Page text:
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Skip Navigation LinksKCC Home > Academic Departments > English > ESL91

ESL 91 – DEVELOPING FLUENCY IN READING AND WRITING FOR ESL STUDENTS (0 crs. 8 hrs. – 8 equated crs.)

This is the third course in an ESL sequence designed for students whose first language is not English and whose results on the CUNY entrance exams indicate that they need work on their reading and writing at the high intermediate level. This course emphasizes reading, writing, and critical thinking skills. Also required of students who have successfully completed ESL 09.

The goal for students in ESL 91 is to build fluency in both reading and writing. Fluency refers to the ability to understand reading assignments and to write comprehensible essays. Because the primary focus of ESL 91 is the development of fluent expression and comprehension, students will do a significant quantity of reading and writing. These reading and writing activities ask students to focus on the construction of meaning as they build fluency.

Students in this course produce writing in a variety of genres such as freewriting, informal reading journals, personal narratives, and reading-based essays. Throughout the course, students learn to write through the careful revision of their essays based on teacher, tutor, peer, and self-response. By the end of the course, students must demonstrate an understanding of essay organization and coherence, and their essays must be developed with adequate use of logic and evidence including explanation, examples, paraphrases, direct quotations, and analysis. The course strongly emphasizes the connections between reading and writing, and at least two of the three essays in students’ final portfolios must be based on reading.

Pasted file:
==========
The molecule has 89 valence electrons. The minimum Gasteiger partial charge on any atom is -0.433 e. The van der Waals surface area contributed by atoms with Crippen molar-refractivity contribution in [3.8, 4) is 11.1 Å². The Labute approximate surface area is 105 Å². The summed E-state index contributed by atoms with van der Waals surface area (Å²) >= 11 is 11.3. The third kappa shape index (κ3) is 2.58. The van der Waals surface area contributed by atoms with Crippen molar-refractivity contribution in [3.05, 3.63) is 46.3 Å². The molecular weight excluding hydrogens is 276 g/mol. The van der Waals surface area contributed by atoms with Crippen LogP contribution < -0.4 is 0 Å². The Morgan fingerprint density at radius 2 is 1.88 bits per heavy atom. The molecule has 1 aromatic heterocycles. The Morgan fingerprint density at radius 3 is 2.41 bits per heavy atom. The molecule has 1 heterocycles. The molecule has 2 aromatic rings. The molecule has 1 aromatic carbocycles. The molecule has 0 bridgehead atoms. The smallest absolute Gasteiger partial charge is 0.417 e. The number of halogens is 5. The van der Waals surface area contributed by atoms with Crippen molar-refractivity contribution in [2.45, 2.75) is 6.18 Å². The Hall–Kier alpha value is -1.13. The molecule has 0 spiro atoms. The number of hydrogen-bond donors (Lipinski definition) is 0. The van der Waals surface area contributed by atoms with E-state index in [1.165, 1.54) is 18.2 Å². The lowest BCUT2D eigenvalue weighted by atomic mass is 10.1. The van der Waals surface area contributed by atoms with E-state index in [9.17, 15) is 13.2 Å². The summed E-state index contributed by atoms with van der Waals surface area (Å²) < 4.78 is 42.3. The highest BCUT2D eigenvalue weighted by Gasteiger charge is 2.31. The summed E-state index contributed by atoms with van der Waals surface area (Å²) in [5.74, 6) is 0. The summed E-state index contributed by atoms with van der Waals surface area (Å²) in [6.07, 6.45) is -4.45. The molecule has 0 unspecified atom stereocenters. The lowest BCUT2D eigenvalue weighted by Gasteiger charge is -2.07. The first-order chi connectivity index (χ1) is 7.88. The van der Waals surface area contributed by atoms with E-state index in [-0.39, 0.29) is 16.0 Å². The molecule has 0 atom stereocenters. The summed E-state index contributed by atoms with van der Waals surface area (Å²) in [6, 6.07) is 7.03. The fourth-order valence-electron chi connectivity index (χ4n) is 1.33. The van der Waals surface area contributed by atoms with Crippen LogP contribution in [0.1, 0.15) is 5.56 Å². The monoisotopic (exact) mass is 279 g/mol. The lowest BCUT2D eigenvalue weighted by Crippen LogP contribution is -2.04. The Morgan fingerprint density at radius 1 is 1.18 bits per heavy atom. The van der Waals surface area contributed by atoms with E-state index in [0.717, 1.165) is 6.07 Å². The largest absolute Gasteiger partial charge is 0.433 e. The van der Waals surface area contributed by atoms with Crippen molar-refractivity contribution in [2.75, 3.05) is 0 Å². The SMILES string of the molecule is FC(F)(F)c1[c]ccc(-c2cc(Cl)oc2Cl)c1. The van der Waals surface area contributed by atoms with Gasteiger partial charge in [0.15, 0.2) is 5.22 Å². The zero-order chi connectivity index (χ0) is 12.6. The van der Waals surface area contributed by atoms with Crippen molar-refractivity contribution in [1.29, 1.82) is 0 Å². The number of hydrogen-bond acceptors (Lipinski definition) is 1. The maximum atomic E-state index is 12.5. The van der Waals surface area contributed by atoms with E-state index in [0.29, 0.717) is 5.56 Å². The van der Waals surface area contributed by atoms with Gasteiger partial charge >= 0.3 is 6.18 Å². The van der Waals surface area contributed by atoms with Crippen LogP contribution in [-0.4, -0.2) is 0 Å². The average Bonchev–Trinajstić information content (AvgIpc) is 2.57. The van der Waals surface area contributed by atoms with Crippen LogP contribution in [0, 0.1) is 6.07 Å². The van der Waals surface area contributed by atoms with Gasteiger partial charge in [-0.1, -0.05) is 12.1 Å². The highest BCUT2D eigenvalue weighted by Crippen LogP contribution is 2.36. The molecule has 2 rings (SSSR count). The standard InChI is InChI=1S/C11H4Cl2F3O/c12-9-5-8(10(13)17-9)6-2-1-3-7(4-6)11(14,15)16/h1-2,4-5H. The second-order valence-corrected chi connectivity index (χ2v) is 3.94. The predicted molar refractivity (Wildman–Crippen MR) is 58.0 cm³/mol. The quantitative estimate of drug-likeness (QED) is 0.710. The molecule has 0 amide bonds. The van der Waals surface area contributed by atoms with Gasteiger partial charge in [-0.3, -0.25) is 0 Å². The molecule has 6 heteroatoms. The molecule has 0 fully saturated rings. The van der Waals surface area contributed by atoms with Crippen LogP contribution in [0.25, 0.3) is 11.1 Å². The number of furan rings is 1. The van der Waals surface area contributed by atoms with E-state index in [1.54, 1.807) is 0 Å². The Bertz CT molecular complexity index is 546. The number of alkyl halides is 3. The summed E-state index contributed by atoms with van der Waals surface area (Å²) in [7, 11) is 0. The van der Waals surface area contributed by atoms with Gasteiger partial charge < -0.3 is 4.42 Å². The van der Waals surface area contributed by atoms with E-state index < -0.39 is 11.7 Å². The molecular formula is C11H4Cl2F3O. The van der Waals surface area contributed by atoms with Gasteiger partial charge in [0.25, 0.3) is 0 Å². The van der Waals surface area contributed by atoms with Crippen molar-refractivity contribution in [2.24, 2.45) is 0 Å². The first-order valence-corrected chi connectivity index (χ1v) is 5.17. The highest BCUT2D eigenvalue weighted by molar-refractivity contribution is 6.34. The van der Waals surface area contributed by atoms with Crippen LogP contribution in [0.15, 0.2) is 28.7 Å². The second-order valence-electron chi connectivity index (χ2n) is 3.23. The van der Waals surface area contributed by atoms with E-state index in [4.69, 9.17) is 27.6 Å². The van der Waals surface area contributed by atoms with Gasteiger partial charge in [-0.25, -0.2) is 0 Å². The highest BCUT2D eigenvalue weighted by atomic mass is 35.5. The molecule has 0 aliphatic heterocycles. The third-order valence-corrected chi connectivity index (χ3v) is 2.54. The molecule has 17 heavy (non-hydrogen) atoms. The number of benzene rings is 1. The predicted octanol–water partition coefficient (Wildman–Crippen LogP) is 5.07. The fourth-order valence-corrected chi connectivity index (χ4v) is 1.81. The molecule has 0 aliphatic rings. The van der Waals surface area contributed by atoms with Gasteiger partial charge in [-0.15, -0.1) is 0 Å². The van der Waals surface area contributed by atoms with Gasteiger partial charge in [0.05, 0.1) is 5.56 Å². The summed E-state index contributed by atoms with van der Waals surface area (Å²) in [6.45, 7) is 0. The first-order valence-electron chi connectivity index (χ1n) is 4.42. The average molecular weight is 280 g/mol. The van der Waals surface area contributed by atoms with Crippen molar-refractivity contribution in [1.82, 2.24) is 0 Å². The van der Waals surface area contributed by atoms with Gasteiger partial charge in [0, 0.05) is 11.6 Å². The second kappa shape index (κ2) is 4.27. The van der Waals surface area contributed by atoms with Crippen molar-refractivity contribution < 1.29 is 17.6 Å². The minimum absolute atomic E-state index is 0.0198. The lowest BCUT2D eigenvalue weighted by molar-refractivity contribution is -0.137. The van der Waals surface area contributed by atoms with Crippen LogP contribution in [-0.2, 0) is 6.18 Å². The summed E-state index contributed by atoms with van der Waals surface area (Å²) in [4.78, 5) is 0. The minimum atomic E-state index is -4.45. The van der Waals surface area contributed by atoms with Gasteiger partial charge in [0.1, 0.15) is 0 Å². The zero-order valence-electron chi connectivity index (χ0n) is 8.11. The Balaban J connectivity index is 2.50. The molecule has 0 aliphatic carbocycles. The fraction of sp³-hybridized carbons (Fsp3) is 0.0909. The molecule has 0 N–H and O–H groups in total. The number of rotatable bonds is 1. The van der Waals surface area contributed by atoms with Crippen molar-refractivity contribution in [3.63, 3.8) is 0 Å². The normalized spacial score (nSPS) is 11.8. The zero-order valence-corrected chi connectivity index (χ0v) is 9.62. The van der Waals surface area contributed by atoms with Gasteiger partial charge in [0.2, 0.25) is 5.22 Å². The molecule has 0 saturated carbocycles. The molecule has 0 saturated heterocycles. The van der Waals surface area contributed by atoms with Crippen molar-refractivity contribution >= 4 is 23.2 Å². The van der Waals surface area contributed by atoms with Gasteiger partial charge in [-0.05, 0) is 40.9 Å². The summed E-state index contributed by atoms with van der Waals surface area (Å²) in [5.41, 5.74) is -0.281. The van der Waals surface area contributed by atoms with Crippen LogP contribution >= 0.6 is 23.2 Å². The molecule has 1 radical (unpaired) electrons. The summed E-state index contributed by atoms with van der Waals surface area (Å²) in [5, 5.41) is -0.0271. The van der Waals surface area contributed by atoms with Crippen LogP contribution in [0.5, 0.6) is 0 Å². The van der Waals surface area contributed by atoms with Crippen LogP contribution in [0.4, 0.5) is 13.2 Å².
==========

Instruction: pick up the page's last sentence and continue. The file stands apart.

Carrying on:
Students also read extensively and in a variety of genres including whole books (either novels or nonfiction), essays, and articles from newspapers, magazines, or journals. The course distinguishes between extensive reading (reading quickly to get the main ideas) and intensive reading (reading shorter texts, very carefully, to understand fine shades of meaning). Students often use writing to respond to their reading in the form of focused freewriting, summaries, paraphrases, and responses to questions related to general comprehension, main ideas and supporting details, inference, and so on.

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Kingsborough Community College
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